Scientists have discovered that there is a set of brain connections that determine how fear memories are stored and recalled. While studying rats' ability to recall fear memories, researchers found a newly identified brain circuit is involved. Initially, the pre-limbic prefrontal cortex (PL) and the basolateral amygdala (BLA) were identified in memory recall. A week later, the central amygdala (CeA) and the paraventricular nucleus of the thalamus (PVT) were identified in memory recall, which are responsible for maintaining fear memories. This study shows how there are shifting circuits between short term recall and long term recall of fear memories. There is no change in behavior or response, only change in where the memory was recalled from.[7]

including medial prefrontal cortex (mPFC)

In addition to the amygdala, the hippocampus and the anterior cingulate cortex are important in fear conditioning. Fear conditioning in the rat is stored at early times in the hippocampus, with alterations in hippocampal gene expression observed at 1 hour and 24 hours after the event.[8] In the mouse, changed gene expression is also seen in the hippocampus at one hour and 24 hours after fear conditioning. These changes are transient in the hippocampal neurons, and almost none are present in the hippocampus after four weeks. By 4 weeks after the event, the memory of the fear conditioning event is more permanently stored in the anterior cingulate cortex.[9][10][11]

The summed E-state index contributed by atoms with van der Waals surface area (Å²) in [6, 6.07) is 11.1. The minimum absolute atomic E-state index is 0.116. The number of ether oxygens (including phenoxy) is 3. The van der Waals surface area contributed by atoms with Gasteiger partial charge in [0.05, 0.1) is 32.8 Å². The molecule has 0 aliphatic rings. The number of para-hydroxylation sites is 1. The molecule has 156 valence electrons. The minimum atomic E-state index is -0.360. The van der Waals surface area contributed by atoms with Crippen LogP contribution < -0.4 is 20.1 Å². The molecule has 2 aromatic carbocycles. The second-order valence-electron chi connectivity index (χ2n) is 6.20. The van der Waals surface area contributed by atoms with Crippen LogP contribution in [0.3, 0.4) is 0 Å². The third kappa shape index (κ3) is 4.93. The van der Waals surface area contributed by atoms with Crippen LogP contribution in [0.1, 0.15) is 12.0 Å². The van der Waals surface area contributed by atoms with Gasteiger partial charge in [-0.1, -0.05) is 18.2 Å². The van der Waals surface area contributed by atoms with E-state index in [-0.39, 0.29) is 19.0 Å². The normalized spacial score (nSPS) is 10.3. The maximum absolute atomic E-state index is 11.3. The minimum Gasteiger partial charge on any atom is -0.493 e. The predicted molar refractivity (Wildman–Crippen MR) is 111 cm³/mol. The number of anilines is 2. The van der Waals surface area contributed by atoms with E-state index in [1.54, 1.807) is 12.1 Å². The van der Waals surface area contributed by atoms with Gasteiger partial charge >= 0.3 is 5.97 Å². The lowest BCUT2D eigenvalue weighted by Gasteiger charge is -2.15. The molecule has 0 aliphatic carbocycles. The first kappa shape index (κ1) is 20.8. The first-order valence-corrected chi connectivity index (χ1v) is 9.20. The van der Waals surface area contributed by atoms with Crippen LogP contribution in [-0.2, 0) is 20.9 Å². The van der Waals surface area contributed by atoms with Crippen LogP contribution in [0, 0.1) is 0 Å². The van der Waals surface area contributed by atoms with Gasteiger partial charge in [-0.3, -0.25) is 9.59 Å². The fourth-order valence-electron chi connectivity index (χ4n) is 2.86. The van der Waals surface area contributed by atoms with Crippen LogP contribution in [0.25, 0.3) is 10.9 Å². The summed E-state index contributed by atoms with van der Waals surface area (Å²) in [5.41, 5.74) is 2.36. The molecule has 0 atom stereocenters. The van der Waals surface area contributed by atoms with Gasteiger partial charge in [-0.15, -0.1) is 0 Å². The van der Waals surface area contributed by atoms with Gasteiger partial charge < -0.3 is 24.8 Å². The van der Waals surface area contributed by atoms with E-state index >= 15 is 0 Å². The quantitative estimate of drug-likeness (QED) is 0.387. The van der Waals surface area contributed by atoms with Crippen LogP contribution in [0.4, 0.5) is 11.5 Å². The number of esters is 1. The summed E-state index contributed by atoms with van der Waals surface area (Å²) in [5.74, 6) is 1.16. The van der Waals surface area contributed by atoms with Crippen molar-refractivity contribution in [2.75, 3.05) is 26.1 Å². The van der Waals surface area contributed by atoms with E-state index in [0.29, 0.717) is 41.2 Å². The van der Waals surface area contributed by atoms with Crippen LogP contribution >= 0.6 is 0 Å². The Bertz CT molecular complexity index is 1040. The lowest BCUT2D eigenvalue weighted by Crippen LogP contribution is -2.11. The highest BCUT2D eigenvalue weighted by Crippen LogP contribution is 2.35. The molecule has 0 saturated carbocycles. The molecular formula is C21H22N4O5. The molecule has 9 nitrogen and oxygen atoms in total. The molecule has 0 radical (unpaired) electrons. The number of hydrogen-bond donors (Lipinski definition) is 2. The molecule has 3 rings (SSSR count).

Neuronal gene expression[edit]

As shown in the rodent brain, neuronal gene expression is dynamically changed in response to fear conditioning. In particular, the expressions of immediate early genes (IEGs) such as Egr1, c-Fos, and Arc are rapidly and selectively up-regulated in subsets of neurons in specific brain regions associated with learning and memory formation.[12]